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21 June 2012

Hydroxychloroquine Retinopathy, Glucocorticosteroid Induced Cataracts and Rheumatoid Arthritis

Hydroxychloroquine Retinopathy, Glucocorticosteroid Induced Cataracts and Rheumatoid Arthritis



Your eye is a complex and compact structure measuring about 1 inch (2.5 centimeters) in diameter. It receives millions of pieces of information about the outside world, which are quickly processed by your brain.

Today I had an eye appt  because  I needed to have a baseline exam done since I just recently started taking Plaquenil again. Turns out it was a good thing but not because of the Plaquenil. The problem with  Plaquenil is that it can cause retinopathy.  So when a patient starts taking it, they need to have an exam within 12 mo of beginning the med. Normally it needs to be done by an ophthalmologist. The doctor I went to is technically an optometrist but they have the proper training and equipment to do the needed testing. I noticed on their website that they do treat diabetic retinopathy, so obviously they know what they're doing. They do have an ophthalmologist that does come in weekly. I had called to set up my appt, told them the testing I needed and expected them to say I had to wait for the day the ophthalmologist was in. But it was explained to me that their optometrists were trained to do everything the ophthalmologist could do except eye surgery. In that case, I don't care either way who does the testing as long as they know what they're doing and are familiar with what I need to have checked and done. We set my appt for 3:45 and so I arranged for transport. I knew I was having my eyes dilated. That's part of the testing. They called me that morning to say the doctor I was scheduled to see had to go out of town and did I want to come in around 9:30am? I couldn't change my transportation so she asked if I minded seeing a different doctor. I told her I didn't mind as long as they knew what I needed. So I got there and got checked in. I don't think I waited even 10 min before they called me back.



The tech did a test of my peripheral vision and said I saw ALL of them!! Then we dilated my eyes. Wasn't as bad as I thought it would be from my memories as a kid. The doctor was a younger guy, mid to late 20s. Very nice. Asked about my nickname, but then when I said that I DO go by Wayney most places, his reply was "I am going to call you Mrs Porter" which is up to him but makes me feel old. I ought to tell him Mrs. Porter is my hubby's grandma! He did a few of the needed tests today as it was kinda late in the day, I go back next Thurs to finish up one or two exams. I have almost 20/20 vision but need reading glasses, which I already have in the strength he said I needed. There was only one small hitch in the appt. A teensy weeensy bit of news that's neither surprising nor good. I am farsighted and because of this barely there problem, he said it's as if my eyes have to work doubly hard to see as well as they do. The problem? I have the beginnings of a cataract in my right eye. Oh lovely. As I said, I'm not too surprised. Not much surprises me medically anymore I don't think. So it's something to just keep an eye on, no pun intended (my words not his). So aside from the knowledge that I'll more than likely be having cataract surgery in the future, it was a good check-up. I was honest with him about knowing what caused me to start getting a cataract at age 35, 20mg/day of pred for an extended period of time. Aside from burst and tapers, I hope I never get on that high of a dose again. But it was justifiable at the time. I don't blame Dr T at all as I knew full well the risks and just couldn't face how much pain I was in and how much stiffness I had without it and how the dose needed to be where it was to keep me comfortable.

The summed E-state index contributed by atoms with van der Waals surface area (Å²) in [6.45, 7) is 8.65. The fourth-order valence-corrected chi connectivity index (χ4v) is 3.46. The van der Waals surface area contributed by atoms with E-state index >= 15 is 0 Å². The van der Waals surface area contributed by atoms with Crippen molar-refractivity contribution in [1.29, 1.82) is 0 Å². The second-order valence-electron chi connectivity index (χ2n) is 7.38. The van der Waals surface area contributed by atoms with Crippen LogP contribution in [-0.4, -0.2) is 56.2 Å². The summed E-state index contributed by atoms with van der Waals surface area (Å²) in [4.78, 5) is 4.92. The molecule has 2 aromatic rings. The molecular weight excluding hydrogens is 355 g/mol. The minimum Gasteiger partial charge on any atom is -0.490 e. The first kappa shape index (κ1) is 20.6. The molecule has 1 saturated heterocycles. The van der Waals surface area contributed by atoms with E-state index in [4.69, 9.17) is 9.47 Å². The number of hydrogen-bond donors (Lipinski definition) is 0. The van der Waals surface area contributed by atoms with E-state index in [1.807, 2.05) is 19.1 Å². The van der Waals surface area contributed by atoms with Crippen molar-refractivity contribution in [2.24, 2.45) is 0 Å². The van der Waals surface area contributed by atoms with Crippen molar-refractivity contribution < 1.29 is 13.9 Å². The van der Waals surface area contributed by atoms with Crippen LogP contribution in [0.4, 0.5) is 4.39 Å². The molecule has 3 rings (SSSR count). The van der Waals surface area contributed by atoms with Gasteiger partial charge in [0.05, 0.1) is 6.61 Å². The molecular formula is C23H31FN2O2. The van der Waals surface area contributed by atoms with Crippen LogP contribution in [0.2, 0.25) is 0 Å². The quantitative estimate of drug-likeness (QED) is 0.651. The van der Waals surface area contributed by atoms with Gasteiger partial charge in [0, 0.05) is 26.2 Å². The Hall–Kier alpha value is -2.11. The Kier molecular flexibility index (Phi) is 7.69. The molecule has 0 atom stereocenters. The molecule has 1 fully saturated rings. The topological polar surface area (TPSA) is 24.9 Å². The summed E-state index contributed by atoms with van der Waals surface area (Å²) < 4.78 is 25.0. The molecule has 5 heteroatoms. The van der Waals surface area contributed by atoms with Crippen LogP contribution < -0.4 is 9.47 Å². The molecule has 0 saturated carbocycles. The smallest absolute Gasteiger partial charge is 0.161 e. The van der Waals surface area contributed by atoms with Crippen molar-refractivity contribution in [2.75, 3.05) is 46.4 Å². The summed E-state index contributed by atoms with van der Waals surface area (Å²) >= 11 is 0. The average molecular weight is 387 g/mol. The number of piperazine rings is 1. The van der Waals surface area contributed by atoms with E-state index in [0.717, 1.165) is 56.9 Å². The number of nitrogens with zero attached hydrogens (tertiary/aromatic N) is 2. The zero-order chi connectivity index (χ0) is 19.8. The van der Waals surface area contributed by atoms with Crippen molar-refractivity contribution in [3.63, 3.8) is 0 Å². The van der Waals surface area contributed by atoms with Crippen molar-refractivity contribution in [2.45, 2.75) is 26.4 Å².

Normal vision (left) becomes blurred as a cataract forms (right)
Image from Mayo Clinic
A cataract occurs when the lens of your eye becomes cloudy. Eventually, a cataract can advance to the degree of the one shown in this person's right eye
Image from Mayo Clinic



I did ask what his opinion on testing for Plaquenil induced retinopathy was and he said up to the 5 yr mark and especially if taking doses of more than 400mg/day, then the risk is higher than for those taking less than 400mg/day and on it less than 5yrs. I believe he said before the 5yr mark, the incidence of problems is about 1%. I think it is a tolerable risk as low as it is. And he did make sure to warn me about the long lasting affects of Plaqenil.
Plaquenil Toxicity
Normal Macula

 Macular images from











Some resources about Plaquenil (hydroxychloroquine) and retinopathy:
  
Screening for Hydroxychloroquine Retinopathy 08/2011 a pdf file This is the American College of Rheumatology Position Statement